JpGU-AGU Joint Meeting 2017

Presentation information

[JJ] Poster

P (Space and Planetary Sciences) » P-EM Solar-Terrestrial Sciences, Space Electromagnetism & Space Environment

[P-EM22] [JJ] Physics and Chemistry in the Atmosphere and Ionosphere

Wed. May 24, 2017 5:15 PM - 6:30 PM Poster Hall (International Exhibition Hall HALL7)

[PEM22-P11] Role of gravity waves in the upper atmospheric temperature changes in association with sudden stratospheric warming

*Changsup Lee1, In-Sun Song1, Hwajin Choi1, Jeong-Han Kim1, Geonhwa Jee1 (1.Korea Polar Research Institute)

Keywords:sudden stratospheric warming, gravity wave, ray tracing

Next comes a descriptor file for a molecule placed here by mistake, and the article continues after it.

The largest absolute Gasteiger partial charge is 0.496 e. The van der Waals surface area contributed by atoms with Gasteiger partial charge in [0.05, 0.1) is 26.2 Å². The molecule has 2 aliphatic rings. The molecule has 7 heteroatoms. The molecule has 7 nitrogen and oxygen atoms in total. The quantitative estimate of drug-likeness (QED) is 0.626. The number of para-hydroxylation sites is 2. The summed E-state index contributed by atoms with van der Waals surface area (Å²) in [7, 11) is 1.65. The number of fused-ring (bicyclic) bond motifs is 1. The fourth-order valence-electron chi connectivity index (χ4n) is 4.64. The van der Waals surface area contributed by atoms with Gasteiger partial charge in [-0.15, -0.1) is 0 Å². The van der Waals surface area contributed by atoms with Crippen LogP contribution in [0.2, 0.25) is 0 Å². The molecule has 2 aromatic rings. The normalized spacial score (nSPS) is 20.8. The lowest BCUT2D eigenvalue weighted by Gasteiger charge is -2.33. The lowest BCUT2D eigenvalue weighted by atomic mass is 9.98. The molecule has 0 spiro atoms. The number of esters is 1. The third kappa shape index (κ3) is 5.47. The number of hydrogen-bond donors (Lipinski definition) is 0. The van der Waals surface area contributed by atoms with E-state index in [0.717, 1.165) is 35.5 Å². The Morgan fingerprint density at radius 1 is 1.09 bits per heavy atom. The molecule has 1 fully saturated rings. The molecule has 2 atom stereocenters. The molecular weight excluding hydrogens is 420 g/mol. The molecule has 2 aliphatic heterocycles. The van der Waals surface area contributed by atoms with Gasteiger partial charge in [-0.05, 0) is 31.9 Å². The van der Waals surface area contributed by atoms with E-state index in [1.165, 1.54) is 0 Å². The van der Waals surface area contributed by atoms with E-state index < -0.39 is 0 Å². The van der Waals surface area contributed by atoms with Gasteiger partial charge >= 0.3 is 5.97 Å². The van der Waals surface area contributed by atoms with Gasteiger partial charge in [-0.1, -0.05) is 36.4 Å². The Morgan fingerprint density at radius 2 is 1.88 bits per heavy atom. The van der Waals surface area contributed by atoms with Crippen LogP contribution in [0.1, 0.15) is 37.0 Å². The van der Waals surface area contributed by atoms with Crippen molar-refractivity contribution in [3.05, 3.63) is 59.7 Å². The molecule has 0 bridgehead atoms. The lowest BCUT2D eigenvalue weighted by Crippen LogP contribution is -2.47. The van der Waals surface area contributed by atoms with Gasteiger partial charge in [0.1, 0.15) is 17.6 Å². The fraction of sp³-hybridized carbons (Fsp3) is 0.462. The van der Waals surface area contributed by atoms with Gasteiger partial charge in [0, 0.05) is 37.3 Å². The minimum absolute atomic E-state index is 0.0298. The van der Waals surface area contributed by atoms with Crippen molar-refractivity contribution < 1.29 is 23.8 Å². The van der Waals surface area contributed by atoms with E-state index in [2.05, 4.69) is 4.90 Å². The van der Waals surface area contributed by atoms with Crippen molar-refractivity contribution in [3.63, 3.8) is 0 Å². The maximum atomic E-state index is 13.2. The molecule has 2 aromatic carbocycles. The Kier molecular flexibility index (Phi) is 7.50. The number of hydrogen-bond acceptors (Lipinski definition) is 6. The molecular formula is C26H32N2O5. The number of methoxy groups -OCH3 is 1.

Fourier Transform Spectrometers (FTSs) at the Esrange space center (67°53′N, 21°04′E), Kiruna, Sweden and at the Dasan Korean Arctic station (78°55′N, 11°56′E), Svalbard, Norway have observed mesospheric air temperature from OH airglow emissions near 87 km height since November 2002. The FTS observations have provided simultaneous mesospheric temperature at the two different latitudes in association with elevated stratopause (ES) after major stratospheric sudden warming (SSW) events. ES-like phenomena and relevant warming have been simulated using global circulation models such as the whole-atmosphere community climate model (WACCM), but the model prediction is found to be much weaker mesospheric warming compared with the FTS and satellite observations especially in polar region such as the Dasan station. Considering that gravity waves (GWs) may have substantial impacts on the temperature and wind in the upper atmosphere, the discrepancy between observation and model may be attributed to common issues in GW parameterizations: Uncertainty in GW spectra and unrealism in GW propagation (i.e., columnar propagation). In this study, we investigate effects of the horizontal propagation and refraction of GWs on mesospheric warming associated with the ES after major SSW events using a ray-tracing model with specified GW spectra. Preliminary results for steady background flows show that the horizontal propagation and refraction increase westward GW momentum forcing near z = 100 km in the NH high latitudes that can induce downward motions and adiabatic warming in the NH polar regions below z = 100 km. Results are extended for time-varying background flows and different GW spectra to consider tidal effects and improve robustness of results, respectively.